Oklahoma death row inmate Clayton Lockett, whose execution was botched in April
US Supreme Court Justice Antonin Scalia has famously referred to execution by lethal injection as an "enviable…quiet death." Clayton Lockett's death was anything but quiet.
In April, Lockett's execution in Oklahoma was badly botched and brought new scrutiny to the problems with lethal injection. The state's Republican governor, Mary Fallin, ordered the Oklahoma Office of Public Safety (OPS) to conduct an internal inquiry into the execution. A summary was released Thursday.
The investigation, conducted largely by a bunch of investigators working for the state highway patrol, didn't produce much new information. The report mostly absolves the state of responsibility, even as it further documents the torture inflicted on Lockett before he died. It sheds no light on the effectiveness of the new, controversial, and experimental drugs used to kill Lockett—drugs that had been predicted to cause a torturous death.
But buried in the report are some of the rarely seen minutiae involved in the machinery of death, the small absurdities of a government-sanctioned killing—the pre-execution shower, the mental-health consultations, and suicide prevention efforts—all directed at someone about to die. And inside the report is the story of a real dead man walking who clearly didn't view lethal injection as the enviable death Scalia thinks it is.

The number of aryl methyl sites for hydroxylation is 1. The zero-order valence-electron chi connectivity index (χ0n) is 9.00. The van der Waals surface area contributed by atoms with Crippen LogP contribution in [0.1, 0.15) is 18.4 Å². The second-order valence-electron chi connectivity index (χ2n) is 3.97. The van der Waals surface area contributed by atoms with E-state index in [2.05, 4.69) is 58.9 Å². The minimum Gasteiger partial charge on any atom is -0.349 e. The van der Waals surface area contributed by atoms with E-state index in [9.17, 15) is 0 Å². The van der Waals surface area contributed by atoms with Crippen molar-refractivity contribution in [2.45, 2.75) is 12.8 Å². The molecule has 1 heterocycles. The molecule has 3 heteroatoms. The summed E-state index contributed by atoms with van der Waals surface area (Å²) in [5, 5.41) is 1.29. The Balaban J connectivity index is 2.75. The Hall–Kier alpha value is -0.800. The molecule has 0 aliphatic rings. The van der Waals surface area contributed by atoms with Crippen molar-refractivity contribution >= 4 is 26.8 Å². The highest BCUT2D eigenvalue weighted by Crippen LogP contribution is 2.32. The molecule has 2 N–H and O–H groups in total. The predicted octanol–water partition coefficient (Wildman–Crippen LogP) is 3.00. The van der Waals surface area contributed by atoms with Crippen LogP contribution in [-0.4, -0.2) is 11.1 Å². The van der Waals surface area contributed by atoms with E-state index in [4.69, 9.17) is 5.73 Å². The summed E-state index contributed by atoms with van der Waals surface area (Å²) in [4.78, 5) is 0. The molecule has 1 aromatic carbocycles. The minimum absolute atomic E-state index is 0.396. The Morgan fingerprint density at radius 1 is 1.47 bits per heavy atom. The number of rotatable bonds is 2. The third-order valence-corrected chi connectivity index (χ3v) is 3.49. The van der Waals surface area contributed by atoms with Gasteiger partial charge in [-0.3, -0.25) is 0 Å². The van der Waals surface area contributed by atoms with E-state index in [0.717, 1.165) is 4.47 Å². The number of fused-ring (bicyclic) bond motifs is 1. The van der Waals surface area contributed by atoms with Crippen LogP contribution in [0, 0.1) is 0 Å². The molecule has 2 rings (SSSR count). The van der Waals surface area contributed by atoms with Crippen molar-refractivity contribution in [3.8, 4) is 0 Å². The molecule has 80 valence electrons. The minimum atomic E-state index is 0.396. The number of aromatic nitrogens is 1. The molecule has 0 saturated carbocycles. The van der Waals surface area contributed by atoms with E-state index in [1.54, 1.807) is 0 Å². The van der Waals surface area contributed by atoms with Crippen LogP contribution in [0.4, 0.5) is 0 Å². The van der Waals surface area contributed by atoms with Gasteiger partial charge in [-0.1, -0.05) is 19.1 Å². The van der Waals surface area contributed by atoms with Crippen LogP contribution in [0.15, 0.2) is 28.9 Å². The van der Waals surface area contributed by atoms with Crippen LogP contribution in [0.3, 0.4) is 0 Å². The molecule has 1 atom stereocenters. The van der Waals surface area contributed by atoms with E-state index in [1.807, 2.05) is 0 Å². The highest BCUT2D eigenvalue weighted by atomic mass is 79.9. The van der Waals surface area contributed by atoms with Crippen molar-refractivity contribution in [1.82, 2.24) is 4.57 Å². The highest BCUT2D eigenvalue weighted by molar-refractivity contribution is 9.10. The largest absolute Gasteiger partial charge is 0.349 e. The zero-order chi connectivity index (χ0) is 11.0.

Before his execution, Lockett had been one of two inmates challenging Oklahoma's law that shrouded the source of the state's lethal injection drugs in secrecy. He'd been unable to obtain any information about where the drugs came from, whether they were legally obtained, or any other details about their purity or efficacy.
All of these issues were relevant because, thanks to a shortage of traditional execution drugs caused after pharmaceutical companies either stopped making or refused to export them, death penalty states have turned to a number of dubious means to find substitutes. Some have illegally imported them from questionable pharmacies abroad; others have turned to lightly regulated compounding pharmacies, some of which are known to have produced contaminated or irregular products. And states have been experimenting with new drugs never used in executions before. That's what Oklahoma planned to do. Not only would it not disclose the source of the execution drugs, but it planned to use an untested drug cocktail on Lockett.